What is He saying when our next door Mennonite neighbour can’t find her two-year old boy at 9 o’clock in the morning and she looks and the other five children look out in the barn and down in the basement and her farming husband looks out in the shed and at 9:30 they find his body crumpled lifeless under equipment? What is He saying when a mother has to kneel down and pick up her dead child in her arms?
My throat hurts. I grip the steering wheel tighter. Maybe the answer is in the finger pried open?
Maybe it’s only the linguists who accept mystery and question marks and believe all the cryptic letters mean love, they are the only ones who decipher the messages of God.
I drive to the wheat fields behind a ‘59 baby blue Chrysler with a license plate that reads “Dble Kick.” I wonder what me being in this place in the universe to read this message means?
I can see the reflection of the driver in his mirror, his black shades. His hair’s in a ponytail under a black leather hat. He waves his tattooed arm hard and I think he’s brushing me back and I press the brakes down. It’s flies. He’s only brushing away flies from his dashboard.
Sometimes what we hear isn’t what’s being said.
I sit at the end of the field watching the combine. Watching the heads bow low before the knife. I watch the humility of wheat.
Shalom runs with Kai up to the top of the old shed, up into the abandoned chicken coop.
Their heads pop out the end through the door’s long gone window. They’ve found a perch.
“We can see the whole field from up here!” Kai’s grinning. Shalom waves down to Opa Voskamp.
He calls, “Hello!”
She waves. “I can hear you!”
She leans out the window.
I watch the Farmer and his father bend over the wheat running from wagons.
I’m listening and He always speaks in the alphabet of Scripture:
“He taught them many things by parables, and in his teaching said: “Listen! A farmer went out to sow his seed…
Still other seed fell on good soil. It came up, grew and produced a crop, multiplying thirty, sixty, or even a hundred times.”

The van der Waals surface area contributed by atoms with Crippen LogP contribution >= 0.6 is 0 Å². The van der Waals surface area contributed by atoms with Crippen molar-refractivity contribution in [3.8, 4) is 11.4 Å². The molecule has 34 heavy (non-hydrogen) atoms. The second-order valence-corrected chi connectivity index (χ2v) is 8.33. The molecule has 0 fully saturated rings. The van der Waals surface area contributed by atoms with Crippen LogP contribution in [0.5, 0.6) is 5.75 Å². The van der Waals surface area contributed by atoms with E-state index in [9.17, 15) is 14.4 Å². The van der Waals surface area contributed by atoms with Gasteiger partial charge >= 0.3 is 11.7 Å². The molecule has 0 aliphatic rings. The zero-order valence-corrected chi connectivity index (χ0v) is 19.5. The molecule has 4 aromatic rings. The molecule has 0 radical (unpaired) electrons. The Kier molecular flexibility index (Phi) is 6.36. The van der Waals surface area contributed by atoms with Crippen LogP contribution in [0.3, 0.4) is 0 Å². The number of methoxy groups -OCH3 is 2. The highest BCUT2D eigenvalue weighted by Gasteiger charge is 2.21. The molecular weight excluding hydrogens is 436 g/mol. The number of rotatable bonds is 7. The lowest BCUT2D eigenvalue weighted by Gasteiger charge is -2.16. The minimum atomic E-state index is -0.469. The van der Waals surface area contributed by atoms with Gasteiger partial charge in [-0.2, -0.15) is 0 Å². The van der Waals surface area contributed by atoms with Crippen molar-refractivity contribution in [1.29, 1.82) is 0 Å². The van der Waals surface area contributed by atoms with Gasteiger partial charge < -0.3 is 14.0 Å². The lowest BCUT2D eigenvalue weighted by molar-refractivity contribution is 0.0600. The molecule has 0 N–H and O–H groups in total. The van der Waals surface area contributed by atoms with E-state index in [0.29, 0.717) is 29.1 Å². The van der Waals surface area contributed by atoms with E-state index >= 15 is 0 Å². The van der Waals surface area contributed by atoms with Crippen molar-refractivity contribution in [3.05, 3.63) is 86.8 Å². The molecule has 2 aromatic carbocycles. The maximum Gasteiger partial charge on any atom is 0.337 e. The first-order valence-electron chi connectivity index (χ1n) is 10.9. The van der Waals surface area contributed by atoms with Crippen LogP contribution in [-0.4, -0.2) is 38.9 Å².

Then Jesus said, “He who has ears to hear, let him hear.“
At the end of a wheat field, I think how the parable of the sower is framed by two urgent instructions:
That in the parable of the sower, “both the verbs listen and hear are in the imperative mode.
They are no invitations or declarations.
They are commands and no other parable in this Gospel is framed at both ends with an order to listen.”
The wagons are filling. The kernels run, this river of life…
We listen to Christ when we come to salvation, but for a life to yield anything, it needs to keep listening to Him, listening. Word listening. World listening.
I can hear the the Farmer and his father talking.
When I lay on Shalom’s bed that night, the wheat of 2010 all gathered into bins, I pray.
I thank God for peaches and clear skies over the harvest and a Farmer and a Father and children working together.
I thank Him for men who provide for families and for kids who wave from windows and for Grace who says we’re beautiful.
I thank Him for wheat bowed down and I thank Him that it is only humility that brings us low enough to really hear what’s pulsing under the world.
I thank Him for my Mama who came to the field too, just as the combine came down for the last swaths, came to this her land that we only loan, and I thank Him for what she said.
That the voices from the past are being silenced with the God-grace of now. Amen. I whisper Amen to that.
Amen, says Shalom.
She and I lay close together in the dark, our arms around each other, Him all around us. I stroke back her curls, lay there thinking that sometimes I don’t know what I am doing with my days, my messy life — what I am doing here. And then the Voice: Stay here. Hear.
She lays her head down on my chest.
“I can hear your heart.”
The world’s a window and I lean out.
I can hear His.
“Like the Hebrew alphabet, the alphabet of grace has no vowels, and in that sense his words to us are always veiled, subtle, cryptic, so that it is left to us to delve their meaning, to fill in the vowels, for ourselves by means of all the faith and imagination we can muster. God speaks to us in such a way…
Out of the shadowy street comes a cry for help. We must learn to listen to the cock-crows and hammering and tick-tock of our lives for the holy and elusive word that is spoken to us out of their depths. ”
Every Wednesday, we Walk with Him, posting a spiritual practice that draws us nearer to His heart.To read the entire series of spiritual practices